- The Washington Times - Friday, February 4, 2000

Actions have consequences. Or do they? One of the hallmarks of our age is the many actions that fail to lead to logical consequences or worse, to any consequences at all. The impeachment of President Clinton offers the archetype of this disturbing disconnection. That is, Mr. Clinton's actions were tagged indefensible and inexcusable even by his defenders, but he was nonetheless defended and excused by a Senate acquittal. We may explain this in part (and in charity) by considering the human condition of our legislators, a poverty of spirit induced by a near-pathological fear of polls, James Carville's mouth, and other such ephemera.

Courtroom law, of course, is supposed to be different, written to be immutable in the face of human foibles and caprice. As such, Mr. Clinton's perjurious and justice-obstructing actions in Judge Susan Webber Wright's courtroom led to momentous consequences last April when Judge Wright, for the first time in history, cited a president for contempt of court, fining Mr. Clinton $90,000, and lodging her complaint against him with the disciplinary committee of the Arkansas bar. Was that the end of it? Hardly. Last week, the Supreme Court of Arkansas court issued an unusual public order to the Arkansas bar, directing it to begin formal disciplinary proceedings against President Clinton, if it has not done so already.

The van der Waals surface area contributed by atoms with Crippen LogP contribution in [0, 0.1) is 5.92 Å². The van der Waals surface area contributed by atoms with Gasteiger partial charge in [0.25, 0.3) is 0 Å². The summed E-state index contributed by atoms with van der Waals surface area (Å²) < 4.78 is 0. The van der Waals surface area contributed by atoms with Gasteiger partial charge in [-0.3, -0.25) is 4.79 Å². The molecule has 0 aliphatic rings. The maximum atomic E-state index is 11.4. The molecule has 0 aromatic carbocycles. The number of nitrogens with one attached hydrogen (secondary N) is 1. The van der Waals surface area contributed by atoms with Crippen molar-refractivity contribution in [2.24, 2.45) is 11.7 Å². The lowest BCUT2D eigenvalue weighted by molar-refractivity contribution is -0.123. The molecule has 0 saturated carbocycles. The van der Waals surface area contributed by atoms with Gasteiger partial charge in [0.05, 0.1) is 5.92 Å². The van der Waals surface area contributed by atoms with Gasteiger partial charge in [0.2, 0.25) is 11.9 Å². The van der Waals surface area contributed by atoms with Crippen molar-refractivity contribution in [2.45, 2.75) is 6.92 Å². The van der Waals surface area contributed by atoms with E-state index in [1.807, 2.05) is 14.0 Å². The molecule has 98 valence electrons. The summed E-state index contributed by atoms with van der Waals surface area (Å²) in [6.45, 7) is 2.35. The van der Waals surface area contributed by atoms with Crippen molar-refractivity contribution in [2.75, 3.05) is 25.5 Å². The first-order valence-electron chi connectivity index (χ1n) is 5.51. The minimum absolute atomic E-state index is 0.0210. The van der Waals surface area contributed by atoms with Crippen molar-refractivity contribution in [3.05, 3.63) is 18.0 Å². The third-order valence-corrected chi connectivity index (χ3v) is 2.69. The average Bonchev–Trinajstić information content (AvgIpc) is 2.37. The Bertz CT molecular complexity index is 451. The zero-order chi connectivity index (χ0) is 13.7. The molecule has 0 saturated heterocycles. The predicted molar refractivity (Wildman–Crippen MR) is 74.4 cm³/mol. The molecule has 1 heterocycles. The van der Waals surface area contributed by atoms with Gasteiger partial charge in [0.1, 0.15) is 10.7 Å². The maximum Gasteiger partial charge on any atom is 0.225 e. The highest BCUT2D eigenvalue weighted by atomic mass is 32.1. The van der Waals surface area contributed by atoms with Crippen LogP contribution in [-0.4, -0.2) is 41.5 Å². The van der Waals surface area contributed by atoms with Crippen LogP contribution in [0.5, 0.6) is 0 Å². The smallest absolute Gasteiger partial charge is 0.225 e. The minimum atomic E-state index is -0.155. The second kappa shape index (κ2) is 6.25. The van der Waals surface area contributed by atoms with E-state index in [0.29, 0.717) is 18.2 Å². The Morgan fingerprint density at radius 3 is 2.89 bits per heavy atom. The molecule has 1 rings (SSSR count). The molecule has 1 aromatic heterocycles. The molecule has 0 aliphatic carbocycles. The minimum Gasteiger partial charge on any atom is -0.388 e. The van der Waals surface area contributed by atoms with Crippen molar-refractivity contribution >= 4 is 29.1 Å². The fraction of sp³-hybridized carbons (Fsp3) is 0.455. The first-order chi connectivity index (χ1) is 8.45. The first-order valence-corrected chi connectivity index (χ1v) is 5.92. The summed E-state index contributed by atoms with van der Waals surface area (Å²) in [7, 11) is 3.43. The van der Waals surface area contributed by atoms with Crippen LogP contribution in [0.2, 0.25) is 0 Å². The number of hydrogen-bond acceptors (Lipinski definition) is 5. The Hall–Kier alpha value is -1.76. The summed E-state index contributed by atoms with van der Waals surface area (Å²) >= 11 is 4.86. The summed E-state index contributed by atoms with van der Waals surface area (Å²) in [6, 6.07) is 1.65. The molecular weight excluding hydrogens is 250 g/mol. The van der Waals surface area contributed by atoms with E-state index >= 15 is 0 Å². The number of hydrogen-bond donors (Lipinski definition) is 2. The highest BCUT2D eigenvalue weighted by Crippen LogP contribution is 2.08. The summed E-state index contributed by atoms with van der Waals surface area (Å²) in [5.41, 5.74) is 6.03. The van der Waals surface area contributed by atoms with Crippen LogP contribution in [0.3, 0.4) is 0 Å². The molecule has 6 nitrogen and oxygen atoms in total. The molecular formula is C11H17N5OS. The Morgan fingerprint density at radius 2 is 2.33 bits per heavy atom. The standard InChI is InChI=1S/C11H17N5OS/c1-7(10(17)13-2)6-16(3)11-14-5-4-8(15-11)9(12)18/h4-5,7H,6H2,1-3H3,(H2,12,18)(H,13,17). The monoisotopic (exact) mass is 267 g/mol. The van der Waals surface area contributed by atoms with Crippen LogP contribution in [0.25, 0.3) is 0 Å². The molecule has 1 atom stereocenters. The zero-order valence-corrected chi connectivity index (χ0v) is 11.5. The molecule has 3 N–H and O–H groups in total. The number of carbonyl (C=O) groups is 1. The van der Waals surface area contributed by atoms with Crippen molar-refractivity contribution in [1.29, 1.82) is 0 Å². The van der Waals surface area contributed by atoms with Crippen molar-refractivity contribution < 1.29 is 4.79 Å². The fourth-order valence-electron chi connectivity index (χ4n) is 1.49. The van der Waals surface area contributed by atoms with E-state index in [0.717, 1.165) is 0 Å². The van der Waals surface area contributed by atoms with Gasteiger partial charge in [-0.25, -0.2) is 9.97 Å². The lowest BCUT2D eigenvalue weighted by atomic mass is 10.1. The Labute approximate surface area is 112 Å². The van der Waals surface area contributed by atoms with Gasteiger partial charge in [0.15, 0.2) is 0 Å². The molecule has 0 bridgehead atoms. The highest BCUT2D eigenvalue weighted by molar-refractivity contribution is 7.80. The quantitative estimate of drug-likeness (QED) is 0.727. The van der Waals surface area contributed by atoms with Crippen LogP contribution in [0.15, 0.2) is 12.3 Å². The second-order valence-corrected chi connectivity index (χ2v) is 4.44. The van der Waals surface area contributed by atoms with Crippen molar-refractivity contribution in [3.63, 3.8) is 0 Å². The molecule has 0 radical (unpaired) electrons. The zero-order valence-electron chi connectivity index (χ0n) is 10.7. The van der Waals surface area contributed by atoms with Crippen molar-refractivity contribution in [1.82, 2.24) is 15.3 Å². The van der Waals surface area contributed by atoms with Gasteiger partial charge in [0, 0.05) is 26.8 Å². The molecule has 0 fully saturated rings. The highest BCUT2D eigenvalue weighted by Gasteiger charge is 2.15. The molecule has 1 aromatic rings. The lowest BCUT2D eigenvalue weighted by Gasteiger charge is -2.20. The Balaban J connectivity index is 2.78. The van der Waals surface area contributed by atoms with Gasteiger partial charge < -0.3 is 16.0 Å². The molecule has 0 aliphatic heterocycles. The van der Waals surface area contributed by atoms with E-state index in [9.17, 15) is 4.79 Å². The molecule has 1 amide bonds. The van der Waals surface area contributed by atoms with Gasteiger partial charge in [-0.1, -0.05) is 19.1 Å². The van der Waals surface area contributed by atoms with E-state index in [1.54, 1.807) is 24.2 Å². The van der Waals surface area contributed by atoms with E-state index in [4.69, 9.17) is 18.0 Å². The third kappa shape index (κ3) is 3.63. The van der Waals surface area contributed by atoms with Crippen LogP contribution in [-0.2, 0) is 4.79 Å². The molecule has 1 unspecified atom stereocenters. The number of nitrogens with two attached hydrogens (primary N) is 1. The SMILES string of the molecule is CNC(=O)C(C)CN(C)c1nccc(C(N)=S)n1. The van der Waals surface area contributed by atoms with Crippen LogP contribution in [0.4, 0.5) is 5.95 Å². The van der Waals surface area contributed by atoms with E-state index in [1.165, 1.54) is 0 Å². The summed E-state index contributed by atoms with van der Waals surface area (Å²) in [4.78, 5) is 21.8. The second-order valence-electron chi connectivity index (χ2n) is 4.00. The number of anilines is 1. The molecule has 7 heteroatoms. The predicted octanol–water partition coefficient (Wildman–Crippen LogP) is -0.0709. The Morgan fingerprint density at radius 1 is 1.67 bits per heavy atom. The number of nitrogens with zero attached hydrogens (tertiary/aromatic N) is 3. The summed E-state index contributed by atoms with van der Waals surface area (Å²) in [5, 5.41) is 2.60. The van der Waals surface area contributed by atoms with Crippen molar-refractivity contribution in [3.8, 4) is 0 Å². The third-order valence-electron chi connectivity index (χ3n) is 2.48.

It seems that the bar's disciplinary committee a seven-member panel known as the Supreme Court Committee on Professional Responsibility (CPR) headed by James A. Neal has been playing that old Clintonesque game of drag-and-delay, allowing the federal judge's complaint to languish unattended. Thanks to the recent prodding of the Southeastern Legal Foundation, which lodged a complaint of its own against the president in September 1998, the Arkansas court has demanded action. The consequences would seem to be inevitable: Mr. Clinton should be disbarred.

According to Judge Wright's finding, Mr. Clinton repeatedly and knowingly committed perjury in a federal courtroom and obstructed justice. In the judge's own words, "There is simply no escaping the fact that the president … undermined the integrity of the judicial system." If that doesn't constitute professional misconduct subject to disbarment, the American Bar Association, Arkansas chapter included, may just as well shred its hallowed code of professional conduct for distribution to the hamsters of the nation.

The Arkansas court has ordered the bar disciplinary committee to notify the president of the charges against him. If he does not respond within 30 days, or within any extension of time that is granted, the court said, Mr. Neal, the committee's director, "shall proceed to issue ballots to the committee members." And vote.

There is, of course, more at stake here than the president's license to practice law in Arkansas. Symbolically, the continued resilience of our core belief in one law for mighty and meek rides on the Arkansas bar's deliberations. Should Bill Clinton escape the judgment of his peers, a judgment any other attorney could expect under similar circumstances, his legacy would serve only to undermine the integrity of the judicial system further. As Theodore Roosevelt said in 1903, "No man is above the law and no man is below it; nor do we ask any man's permission when we require him to obey it." Bill Clinton did not obey the law. The political realm could not agree on the consequences; the legal realm is obligated to do so.

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